• Vote tactically. The d’Hondt system is a proportional representation system, but only barely. Blair chose it, and Blair didn’t want PR; he wanted a system that favoured large parties (since he was, at the time, leading the largest party). There’s a not too terrible explainer of it here, but in practical terms, it means the largest two or three parties get broadly proportional seats, but the last seat or two look much more like first-past-the-post, where a handful of votes can make the difference. So look at polling (ideally, for individual seats, if there are any; Britain Elects is worth watching). Look to vote for the most pro-Remain party with 10% of the voter or better, or in fourth place or better (or both).

But I say fuck Farage’s narrative and vote for the Europarty whose views you most like (and if it happens to be a party which, in the UK, is unambiguously for Remain, then good luck to you).

So Tell Us About The Parties, Dave

I’m glad you asked! So this can all be terribly confusing, because most of the various countries’ national parties operate in the European Parliament under the banner of what are formally called “parties at the European level” (but inevitably and perhaps mercifully known as Europarties), but in turn the Europarties (along with national parties not flying Europarty banners, or individual MEPs) are collected together in standing coalitions called “groups in the European Parliament,” and I’m going to try and simplify by talking about the latter groups, because they are, for all intents and purposes, the standard power blocs of the European Parliament.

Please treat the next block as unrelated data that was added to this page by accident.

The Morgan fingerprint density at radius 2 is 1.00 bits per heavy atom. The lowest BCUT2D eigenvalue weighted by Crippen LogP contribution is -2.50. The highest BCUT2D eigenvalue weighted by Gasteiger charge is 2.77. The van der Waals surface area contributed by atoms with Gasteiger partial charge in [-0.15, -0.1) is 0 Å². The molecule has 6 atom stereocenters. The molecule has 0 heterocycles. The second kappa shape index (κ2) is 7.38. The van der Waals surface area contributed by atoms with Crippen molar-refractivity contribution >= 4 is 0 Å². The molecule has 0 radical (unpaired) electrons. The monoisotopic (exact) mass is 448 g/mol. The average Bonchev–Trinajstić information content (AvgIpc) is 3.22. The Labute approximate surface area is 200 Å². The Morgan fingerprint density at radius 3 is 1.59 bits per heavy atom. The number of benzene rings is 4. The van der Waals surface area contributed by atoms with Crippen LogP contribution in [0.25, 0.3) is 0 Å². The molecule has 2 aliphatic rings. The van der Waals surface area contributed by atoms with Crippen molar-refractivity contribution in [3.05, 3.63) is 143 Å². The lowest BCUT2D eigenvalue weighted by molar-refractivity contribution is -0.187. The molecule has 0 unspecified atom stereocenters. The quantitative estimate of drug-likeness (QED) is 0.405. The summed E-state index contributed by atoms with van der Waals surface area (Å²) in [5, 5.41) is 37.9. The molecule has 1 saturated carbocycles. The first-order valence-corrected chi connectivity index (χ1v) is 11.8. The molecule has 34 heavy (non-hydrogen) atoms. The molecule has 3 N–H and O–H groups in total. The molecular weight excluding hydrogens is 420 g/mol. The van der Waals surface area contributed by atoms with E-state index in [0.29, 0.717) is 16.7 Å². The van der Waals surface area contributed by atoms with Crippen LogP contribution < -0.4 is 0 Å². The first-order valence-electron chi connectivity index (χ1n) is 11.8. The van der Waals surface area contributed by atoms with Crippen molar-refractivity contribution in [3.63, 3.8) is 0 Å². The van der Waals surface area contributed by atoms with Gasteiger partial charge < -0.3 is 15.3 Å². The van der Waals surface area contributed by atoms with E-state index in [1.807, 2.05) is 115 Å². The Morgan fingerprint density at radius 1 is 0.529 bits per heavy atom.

There are eight at present, from largest (for now!) to smallest:

The Group of the European People’s Party (EPP)
The centre-right group, keeping in mind that “centre right” in Europe equates to left-of-centre by UK standards. The party of Juncker and Tusk, who’ve led the EU since winning in 2004. They’re pro-austerity, pro-European, pro-Christian and generally content to let Germany lead the bloc. Their spitzenkandidat is Manfred Weber, who’s opposed forgiving Greek debt and has a history of voting against LGBT rights in Parliament. No UK parties are flying the EPP banner.

The Progressive Alliance of Socialists & Democrats (S&D)
The centre-left group (same caveat; they’re politically roughly on a par with Corbyn), S&D are anti-austerity, pro-workers’ rights, pro-European and pro-equality. They’re talking about a European minimum wage, are open to revisiting rules on nationalisation, and are even making good noises about climate issues. Their spitzenkandidat is Frans Timmermans, who’s been smashing it in every debate. Labour UK flies the S&D banner.

European Conservatives and Reformists (ECR)
David Cameron formed this group in 2009 when his party bitched at him for being in the pro-Europe EPP. It’s formed of right and centre-right euroskeptic parties and is sort of fash-light, with lots of talk of “common sense” and “traditional values.” They sound a bit like your grandad at a barbecue after a beer or two. Their spitzenkandidat is Jan Zahradil, whose campaign slogan is “retune the EU.” The Tories fly the ECR banner in the UK.

The Alliance of Liberals and Democrats for Europe Group (ALDE)